HERALD WEEKLY ISSUE 650: 23 January 2013

The first supper

Mata Rakanui lectures English at Soongsil University in Seoul, South Korea and is also a Director of Apple English Recruitment which specializes in recruiting English teachers for positions in South Korea. He is of Atiuan descent on his father’s side through the Rakanui family and Mitiaro/Rarotongan on his mother’s side from the Putaura family.

What is it like to live in a country of 50 million people? To wake up each morning in a sprawling metropolis and one of the world’s biggest cities numbering 12 million people? An unbelievable 17,000 people per square kilometer in a city that has the highest population density in the OECD. Eight times the population density of New York. In comparison the Cook Islands has an estimated 83 people per square kilometer. It’s hard to imagine 17,000 people per square kilometer but it exists in this city.
To wake up each morning surrounded by these numbers takes some getting used to. On my arrival over 12 years ago it left me a little more speechless than it does today. However, that wasn’t the only reason I was speechless as I had no idea as regards the language, food or culture of this place called South Korea.
Twelve years ago as I completed the interview process with the recruiter the final question he asked was when are you ready to go? Maybe the youthfulness in me or that exploring Polynesian made me respond with “as soon as possible.” Within a week I was on a plane to this country far away called South Korea. There began a journey which 12 years later still has me residing in South Korea and making it at this time my home away from home.
By answering the question from the recruiter I suddenly realized the leap I had made and also more than a few important points;
1) Where is Korea?
2) How am I going to explain to my family (especially my parents) and friends that I’m off in a week to a country in Asia where everyone thought was a war zone.
South Korea is located in what is termed North-East Asia between China and Japan. Actually, it takes about 90 minutes to fly to Japan and about two hours to fly to China. Divided between the communist North and democratically controlled South it is now one of the major players in automobiles, electronics, and super fast internet services.
Explaining the idea of going to a far off country that I had no knowledge of is naturally hard for parents but thankfully my parents reluctantly gave their support as they always had.
After a 16 hour flight from Wellington-Sydney-Brisbane-Seoul (never again!). With memories of Island food in Wellington quickly fading. A combination of hunger and Polynesian curiosity caused me to seek out some of the local delicacies by myself. After about 15 minutes of walking and not understanding any signs, sounds or smells I noticed what appeared to be some kind of BBQ restaurant.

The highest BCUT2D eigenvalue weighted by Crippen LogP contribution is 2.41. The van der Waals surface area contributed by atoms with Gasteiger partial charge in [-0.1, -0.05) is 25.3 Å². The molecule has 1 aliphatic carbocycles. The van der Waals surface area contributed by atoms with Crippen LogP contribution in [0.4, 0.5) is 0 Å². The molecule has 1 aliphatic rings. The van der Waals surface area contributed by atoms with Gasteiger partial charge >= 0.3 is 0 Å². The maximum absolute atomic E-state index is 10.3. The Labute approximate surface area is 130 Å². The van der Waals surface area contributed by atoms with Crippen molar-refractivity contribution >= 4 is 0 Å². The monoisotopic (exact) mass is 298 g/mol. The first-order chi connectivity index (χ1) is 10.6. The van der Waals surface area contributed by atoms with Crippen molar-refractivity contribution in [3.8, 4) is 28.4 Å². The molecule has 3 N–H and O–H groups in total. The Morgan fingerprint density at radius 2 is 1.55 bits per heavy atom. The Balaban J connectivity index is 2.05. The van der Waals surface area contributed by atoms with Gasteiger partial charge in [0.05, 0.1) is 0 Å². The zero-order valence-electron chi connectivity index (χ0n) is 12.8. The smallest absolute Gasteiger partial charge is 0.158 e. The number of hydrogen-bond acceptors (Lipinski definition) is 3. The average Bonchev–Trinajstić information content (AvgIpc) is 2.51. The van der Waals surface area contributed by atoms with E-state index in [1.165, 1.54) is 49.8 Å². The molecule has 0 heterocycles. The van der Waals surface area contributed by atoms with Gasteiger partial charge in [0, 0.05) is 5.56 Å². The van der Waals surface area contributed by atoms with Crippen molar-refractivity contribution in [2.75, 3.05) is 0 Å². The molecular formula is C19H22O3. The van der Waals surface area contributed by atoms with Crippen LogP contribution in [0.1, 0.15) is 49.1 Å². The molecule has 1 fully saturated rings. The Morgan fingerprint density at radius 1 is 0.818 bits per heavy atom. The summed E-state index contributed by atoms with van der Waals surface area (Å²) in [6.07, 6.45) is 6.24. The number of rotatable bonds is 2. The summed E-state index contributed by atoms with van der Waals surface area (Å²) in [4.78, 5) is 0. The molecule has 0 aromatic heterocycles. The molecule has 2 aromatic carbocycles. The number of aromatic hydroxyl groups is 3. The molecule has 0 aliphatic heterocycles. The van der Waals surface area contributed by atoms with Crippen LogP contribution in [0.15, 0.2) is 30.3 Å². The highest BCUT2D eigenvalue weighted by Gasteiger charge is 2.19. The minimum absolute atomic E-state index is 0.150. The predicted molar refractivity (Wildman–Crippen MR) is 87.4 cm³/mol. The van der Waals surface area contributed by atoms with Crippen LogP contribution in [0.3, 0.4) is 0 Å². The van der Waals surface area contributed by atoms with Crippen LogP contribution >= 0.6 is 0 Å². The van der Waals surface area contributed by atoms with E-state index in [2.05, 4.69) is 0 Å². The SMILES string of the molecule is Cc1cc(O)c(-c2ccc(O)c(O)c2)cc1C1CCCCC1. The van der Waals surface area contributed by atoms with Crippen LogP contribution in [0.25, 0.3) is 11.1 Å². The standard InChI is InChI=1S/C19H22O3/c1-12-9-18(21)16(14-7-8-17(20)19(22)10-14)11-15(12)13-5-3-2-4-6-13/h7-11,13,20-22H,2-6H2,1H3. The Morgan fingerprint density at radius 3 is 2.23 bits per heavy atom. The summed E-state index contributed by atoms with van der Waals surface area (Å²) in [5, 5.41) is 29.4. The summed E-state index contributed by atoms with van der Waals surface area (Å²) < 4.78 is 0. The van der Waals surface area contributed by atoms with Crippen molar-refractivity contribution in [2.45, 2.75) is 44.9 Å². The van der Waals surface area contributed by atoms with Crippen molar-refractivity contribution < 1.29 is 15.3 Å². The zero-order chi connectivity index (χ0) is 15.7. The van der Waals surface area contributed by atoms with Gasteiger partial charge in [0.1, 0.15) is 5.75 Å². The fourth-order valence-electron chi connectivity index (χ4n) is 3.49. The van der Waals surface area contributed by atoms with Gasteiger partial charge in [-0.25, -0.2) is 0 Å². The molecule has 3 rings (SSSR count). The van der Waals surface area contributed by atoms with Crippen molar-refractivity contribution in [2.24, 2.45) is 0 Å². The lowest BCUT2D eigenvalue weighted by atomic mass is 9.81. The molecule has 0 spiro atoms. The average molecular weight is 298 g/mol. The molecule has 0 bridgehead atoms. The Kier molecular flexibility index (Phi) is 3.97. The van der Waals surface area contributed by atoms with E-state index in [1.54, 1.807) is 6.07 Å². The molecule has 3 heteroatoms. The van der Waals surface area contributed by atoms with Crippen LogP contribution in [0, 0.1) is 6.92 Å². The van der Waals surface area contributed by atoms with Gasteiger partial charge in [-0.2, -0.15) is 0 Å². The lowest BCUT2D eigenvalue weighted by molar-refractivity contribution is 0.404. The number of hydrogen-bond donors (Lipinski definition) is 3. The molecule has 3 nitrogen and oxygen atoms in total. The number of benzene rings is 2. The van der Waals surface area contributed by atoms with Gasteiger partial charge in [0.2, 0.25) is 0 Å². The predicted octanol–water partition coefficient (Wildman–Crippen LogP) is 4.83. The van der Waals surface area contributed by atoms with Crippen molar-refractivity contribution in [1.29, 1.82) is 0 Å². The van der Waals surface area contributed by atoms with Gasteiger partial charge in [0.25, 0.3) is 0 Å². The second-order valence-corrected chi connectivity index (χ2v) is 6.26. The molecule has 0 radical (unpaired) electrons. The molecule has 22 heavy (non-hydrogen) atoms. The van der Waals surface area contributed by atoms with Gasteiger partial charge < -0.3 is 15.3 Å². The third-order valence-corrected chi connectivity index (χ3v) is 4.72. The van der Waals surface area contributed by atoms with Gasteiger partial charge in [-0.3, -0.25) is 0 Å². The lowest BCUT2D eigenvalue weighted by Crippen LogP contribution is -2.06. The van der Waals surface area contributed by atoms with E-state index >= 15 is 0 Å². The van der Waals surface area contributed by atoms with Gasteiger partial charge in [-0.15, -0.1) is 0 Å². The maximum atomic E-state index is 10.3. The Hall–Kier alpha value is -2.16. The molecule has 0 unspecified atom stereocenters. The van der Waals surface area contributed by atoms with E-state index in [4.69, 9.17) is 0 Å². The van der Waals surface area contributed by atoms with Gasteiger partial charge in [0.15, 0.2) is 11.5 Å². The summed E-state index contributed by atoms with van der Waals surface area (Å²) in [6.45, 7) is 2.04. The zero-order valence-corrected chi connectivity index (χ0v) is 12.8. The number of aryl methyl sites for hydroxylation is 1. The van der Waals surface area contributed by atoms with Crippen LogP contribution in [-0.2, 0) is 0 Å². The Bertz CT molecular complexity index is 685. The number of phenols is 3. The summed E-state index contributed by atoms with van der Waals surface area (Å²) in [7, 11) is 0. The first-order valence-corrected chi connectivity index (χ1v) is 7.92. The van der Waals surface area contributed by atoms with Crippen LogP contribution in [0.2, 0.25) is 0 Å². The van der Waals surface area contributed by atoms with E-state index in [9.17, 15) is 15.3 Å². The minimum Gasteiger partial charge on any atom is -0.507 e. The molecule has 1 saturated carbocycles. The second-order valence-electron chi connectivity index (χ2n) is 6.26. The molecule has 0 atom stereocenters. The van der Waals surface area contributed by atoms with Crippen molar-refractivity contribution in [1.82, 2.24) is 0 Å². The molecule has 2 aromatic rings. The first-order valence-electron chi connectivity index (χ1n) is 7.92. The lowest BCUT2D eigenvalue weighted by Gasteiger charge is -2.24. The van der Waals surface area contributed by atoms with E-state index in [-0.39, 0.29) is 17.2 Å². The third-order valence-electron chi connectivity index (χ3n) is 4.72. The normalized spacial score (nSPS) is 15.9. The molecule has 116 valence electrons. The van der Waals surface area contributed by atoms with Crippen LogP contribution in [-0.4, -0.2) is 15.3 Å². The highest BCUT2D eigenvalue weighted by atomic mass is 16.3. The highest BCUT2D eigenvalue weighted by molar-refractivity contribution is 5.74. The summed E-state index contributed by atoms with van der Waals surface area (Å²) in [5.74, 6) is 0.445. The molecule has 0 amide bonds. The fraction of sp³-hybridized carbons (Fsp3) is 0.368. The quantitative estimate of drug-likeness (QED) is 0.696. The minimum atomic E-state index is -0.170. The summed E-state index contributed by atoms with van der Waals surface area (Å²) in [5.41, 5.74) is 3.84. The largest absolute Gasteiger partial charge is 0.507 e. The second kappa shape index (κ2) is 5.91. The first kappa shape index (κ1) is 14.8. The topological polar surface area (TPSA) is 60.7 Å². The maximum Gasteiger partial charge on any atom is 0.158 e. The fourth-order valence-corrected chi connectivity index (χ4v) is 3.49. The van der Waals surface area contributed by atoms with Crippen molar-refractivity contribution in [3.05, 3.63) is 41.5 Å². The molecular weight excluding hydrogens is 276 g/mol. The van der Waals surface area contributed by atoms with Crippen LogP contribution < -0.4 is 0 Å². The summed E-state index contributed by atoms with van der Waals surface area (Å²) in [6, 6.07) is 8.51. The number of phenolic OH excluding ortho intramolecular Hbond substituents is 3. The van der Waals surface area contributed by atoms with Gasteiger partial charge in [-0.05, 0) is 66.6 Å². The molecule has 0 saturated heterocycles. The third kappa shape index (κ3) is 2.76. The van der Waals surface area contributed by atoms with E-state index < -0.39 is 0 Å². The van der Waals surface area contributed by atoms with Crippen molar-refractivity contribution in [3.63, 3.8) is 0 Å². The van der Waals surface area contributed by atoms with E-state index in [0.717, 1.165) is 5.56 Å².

Upon entering there was a complete silence as I later came to realize that I was the first foreigner that had ever entered this particular restaurant. With hunger in my stomach I looked around and took in the sights and sounds of the Korean BBQ complete with vegetables and plates upon plates of marinated beef or pork.
As the waitress approached I had no idea what to say or what to order so as she said what must have been “What would you like?” I simply pointed to a table next to me that had six people happily dining away with what seemed to be a more than hearty amount of marinated beef and pork. After a few seconds of looking at me with a look of “Are you sure?” She returned and began to bring out dishes for the next twenty minutes which I finally realized were for in fact six people.
Unable to communicate and explain to her the mistake I gave up and enjoyed my first Korean meal or should I say six meals. Not as good as Island food but it did the trick on my first day and still provides a laugh now and again.
A side note, Korean BBQ’s allow the customers to actually cook the meals themselves which is an added bonus to all budding chefs out there and enhances the experience.
Next time I’ll talk about how the Korean people are descended from tigers and bears. Also why Koreans feel garlic can change your identity.
Kia Manuia
Annyong e Kaseyo

Brief history
Mata was appointed Professor of English at Soongsil University in Seoul, South Korea in 2007 after teaching English at various educational institutes in South Korea since August 2000.
In 1996, Mata gained a BA in English Literature from Victoria University in Wellington.
In 2012 he was awarded a Masters Degree in International Security Studies from Leicester University in England. He also holds an Advanced Certificate in Multi-Media Studies.
In 1997 from January to October he worked for the Cook Islands Parliamentary Services as Editor of Hansard before leaving for New Zealand.

Herald Issue 608 21 March
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- Pacific Media Assistance Scheme Seeks Innovation
- Successful NZ visit by PM
- Rerekura Teaurere New Climate Change Coordinator
- News Briefs

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